Wendy has been to her fair share of schools and has been expelled multiple times. She's just decided to settle down and try to graduate when a new boy at school - Finn, captures her attention.
Finn tells Wendy that she is a changeling. She was swapped at birth and left with a human family when she is really a troll! (Sounds glamorous huh?) Strangely enough the reason that Wendy's mom tried to kill her was because she didn't believe that Wendy was really her child, so as it turns out she was actually correct.
Finn takes Wendy to a place called Forening, where the group of trolls, or Trylle, that she comes from live. More surprises are in store though when Wendy finds out that she's not just a Trylle, she's also the Trylle princess!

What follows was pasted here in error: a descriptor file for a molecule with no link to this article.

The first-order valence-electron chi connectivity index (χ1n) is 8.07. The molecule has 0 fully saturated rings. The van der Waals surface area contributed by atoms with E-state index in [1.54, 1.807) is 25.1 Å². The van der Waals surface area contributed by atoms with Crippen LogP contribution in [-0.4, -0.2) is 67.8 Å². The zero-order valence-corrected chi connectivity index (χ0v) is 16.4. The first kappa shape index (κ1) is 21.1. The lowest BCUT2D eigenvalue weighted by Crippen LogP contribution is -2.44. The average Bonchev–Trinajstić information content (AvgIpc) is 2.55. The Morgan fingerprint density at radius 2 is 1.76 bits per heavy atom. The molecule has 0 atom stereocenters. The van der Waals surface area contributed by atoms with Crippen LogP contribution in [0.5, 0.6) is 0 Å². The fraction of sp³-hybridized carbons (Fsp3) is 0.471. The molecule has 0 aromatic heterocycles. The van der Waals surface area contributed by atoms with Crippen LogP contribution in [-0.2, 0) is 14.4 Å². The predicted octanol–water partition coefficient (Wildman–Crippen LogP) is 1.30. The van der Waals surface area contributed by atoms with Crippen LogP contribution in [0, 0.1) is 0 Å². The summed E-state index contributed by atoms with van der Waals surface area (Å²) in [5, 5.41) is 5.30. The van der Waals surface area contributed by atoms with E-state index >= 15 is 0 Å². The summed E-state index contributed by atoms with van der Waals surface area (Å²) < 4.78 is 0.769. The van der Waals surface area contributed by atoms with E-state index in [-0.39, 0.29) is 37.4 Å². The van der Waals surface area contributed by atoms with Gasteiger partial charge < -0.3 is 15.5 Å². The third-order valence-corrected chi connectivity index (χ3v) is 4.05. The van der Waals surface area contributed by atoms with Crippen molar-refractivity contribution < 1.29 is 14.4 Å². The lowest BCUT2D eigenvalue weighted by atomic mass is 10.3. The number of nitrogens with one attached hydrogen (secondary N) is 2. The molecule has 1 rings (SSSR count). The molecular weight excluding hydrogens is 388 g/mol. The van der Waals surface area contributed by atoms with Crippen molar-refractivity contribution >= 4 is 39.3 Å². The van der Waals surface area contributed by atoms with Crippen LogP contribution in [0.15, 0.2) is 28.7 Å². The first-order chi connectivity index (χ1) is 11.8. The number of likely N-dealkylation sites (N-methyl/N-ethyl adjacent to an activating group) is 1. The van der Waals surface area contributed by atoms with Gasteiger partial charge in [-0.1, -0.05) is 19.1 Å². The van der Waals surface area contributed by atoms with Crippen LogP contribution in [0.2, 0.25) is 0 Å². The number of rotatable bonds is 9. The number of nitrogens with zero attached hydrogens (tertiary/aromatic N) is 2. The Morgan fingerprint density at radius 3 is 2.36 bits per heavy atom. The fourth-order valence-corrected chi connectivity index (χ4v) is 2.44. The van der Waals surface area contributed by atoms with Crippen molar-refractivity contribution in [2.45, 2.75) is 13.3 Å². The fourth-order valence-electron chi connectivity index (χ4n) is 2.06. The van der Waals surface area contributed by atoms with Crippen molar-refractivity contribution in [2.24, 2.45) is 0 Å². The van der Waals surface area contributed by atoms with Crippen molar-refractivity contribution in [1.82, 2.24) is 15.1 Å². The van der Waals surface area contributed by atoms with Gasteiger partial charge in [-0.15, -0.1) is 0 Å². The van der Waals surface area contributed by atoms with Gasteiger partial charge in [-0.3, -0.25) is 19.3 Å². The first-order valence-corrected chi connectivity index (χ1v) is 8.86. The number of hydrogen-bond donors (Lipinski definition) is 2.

Wendy has never been one for rules and restrictions though, and it turns out that being a princess is far too limiting for Wendy, especially when she's told that she's not allowed to be with Finn because she's the princess and he is below her. Can Wendy change her mother's ideas about what is proper though? Or is the title of Princess really a prison sentence?
I enjoyed this book and got through it really quickly. I liked Wendy although at times she did act like a spoilt little madam, and I actually felt a bit sorry for her mum. I think I'd be pretty miffed if I knew that my child had been swapped for another and nobody believed me. Especially seeing as Wendy was a particularly difficult child, and less than grateful for the life she had.
I liked Finn and I thought it was unfair that he and Wendy weren't allowed to be together, although I kind-of expected this as soon as it was discovered that Wendy was a princess.